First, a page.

Repairing Oriental Rugs

Repairs to Rug Corners and Worn areas on a Fine Rug

Damage to rug corners is one of the most common areas of rug damage. The corners of the a rug are the most easily worn and they are vulnerable to damage, corners can curl or become torn and often worn  It is possible to repair some types of rug corner damage and the corners can be reinforced to protect against future damage .The best way to minimise damage to a rugs corners is to rotate it every 6 months to spread the wear.

The repair may require removing the corners and this will shorten the rug and create new corners. This is a common type of repair in old rugs and after years of wear and tear  it is almost inevitable.   If it is done carefully it may not impact the rugs appearance at all .

Oriental and Persian  and rugs with a thicker pile  wear downwards from the surface,   the pile gets lower as the rug becomes more worn until   the pile becomes so thin that warp and weft threads become exposed and  clearly visible . The worn areas are very visible because the underlying warp and weft threads are often not wool but cotton and are white or ivory coloured .  This is simply the effect of wear over the years and there is no way to mend it unless the rug can be rewoven which is often very expensive. The best way to minimise this is by rotating the rug often so that the wear is distributed evenly.

When  the pile of a rug  has worn down to the foundation , the repair then becomes prohibitively expensive, very large sections of wear simply cannot be repaired because the repair work can never match the original in texture and colour. To repair the rug perfectly is often more than the value of the rug, the repairs to very large areas of worn rug involve tying wool fibres to the foundation of the rug and these knots cannot be tied as densely or as tightly as in the original so the repair work will be very visible which is not what most rug owners want.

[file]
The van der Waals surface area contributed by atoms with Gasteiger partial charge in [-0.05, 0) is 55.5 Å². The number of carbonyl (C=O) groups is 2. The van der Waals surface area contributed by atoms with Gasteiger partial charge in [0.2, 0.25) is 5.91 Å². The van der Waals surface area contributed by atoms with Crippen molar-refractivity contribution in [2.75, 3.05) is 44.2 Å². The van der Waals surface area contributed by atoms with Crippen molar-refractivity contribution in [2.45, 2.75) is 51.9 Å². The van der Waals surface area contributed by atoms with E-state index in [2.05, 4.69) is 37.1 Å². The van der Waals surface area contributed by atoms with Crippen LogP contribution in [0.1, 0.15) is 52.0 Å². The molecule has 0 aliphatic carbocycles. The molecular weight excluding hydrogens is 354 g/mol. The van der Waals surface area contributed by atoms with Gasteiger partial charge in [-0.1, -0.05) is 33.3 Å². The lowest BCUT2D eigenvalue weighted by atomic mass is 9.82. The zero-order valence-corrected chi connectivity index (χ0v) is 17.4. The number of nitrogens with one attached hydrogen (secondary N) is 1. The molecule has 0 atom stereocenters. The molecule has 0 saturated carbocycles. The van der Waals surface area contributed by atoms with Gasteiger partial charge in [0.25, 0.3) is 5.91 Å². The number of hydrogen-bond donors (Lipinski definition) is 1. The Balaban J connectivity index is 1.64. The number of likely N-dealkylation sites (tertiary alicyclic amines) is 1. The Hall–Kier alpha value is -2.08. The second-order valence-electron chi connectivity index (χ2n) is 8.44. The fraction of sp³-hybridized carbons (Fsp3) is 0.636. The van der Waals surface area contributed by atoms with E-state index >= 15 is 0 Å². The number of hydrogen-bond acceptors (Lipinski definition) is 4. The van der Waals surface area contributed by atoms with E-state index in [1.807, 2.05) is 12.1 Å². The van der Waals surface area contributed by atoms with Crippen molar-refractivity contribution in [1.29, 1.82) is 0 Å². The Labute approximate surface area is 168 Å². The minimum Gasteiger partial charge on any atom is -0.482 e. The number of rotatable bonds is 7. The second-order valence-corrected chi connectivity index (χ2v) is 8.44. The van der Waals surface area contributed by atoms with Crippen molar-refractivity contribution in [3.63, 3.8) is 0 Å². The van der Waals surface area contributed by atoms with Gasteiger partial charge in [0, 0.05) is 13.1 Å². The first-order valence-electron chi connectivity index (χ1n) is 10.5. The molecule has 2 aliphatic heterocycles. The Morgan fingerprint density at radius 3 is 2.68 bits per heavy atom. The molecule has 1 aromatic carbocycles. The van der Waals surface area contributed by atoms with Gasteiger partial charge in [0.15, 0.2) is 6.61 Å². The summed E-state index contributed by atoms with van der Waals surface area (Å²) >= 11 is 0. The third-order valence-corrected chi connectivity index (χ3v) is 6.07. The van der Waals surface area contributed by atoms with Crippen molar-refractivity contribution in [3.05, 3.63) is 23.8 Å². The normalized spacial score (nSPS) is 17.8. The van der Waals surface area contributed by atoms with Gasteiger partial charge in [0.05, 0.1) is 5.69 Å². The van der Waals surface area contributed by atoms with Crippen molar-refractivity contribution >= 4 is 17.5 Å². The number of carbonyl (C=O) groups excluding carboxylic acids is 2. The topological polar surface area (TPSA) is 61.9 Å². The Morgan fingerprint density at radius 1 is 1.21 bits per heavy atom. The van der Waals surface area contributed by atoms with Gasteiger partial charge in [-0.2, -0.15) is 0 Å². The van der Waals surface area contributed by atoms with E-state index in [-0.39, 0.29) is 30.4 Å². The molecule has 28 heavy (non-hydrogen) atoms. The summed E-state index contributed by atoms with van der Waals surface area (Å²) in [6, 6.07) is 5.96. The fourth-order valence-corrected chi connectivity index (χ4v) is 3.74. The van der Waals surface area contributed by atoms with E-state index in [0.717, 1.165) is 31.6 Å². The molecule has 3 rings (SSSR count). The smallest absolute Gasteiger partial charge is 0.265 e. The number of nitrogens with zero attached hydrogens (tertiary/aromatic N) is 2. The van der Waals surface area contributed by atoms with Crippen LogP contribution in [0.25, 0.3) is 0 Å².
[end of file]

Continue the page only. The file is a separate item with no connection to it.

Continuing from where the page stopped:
Any repair on a very badly worn rug has to be carefully considered because it may be very expensive and the result may not be acceptable. The difference between the repair and the original areas of rug may simply be too great.

 

 

An alternative way to  repair  a thinning carpet is by redying the visible  white underlying weft and warp threads in the the rug to recreate the design so that the worn areas are not so noticeable. This repainting is a fast fix and it depends on the skill of the rug repairer as to how effective it is . If it is done carefully and sympathetically it is often a better alternative to throwing away the whole rug. The technician has to use good quality wool dye that will not transfer on to an underlying carpet and if the carpet is washed or wetted it may cause bleeding or fading of the painted areas.   Painting a rug should be the last option  and always examine an old or antique rug carefully for signs of repainting or very worn areas that perhaps cannot be repaired.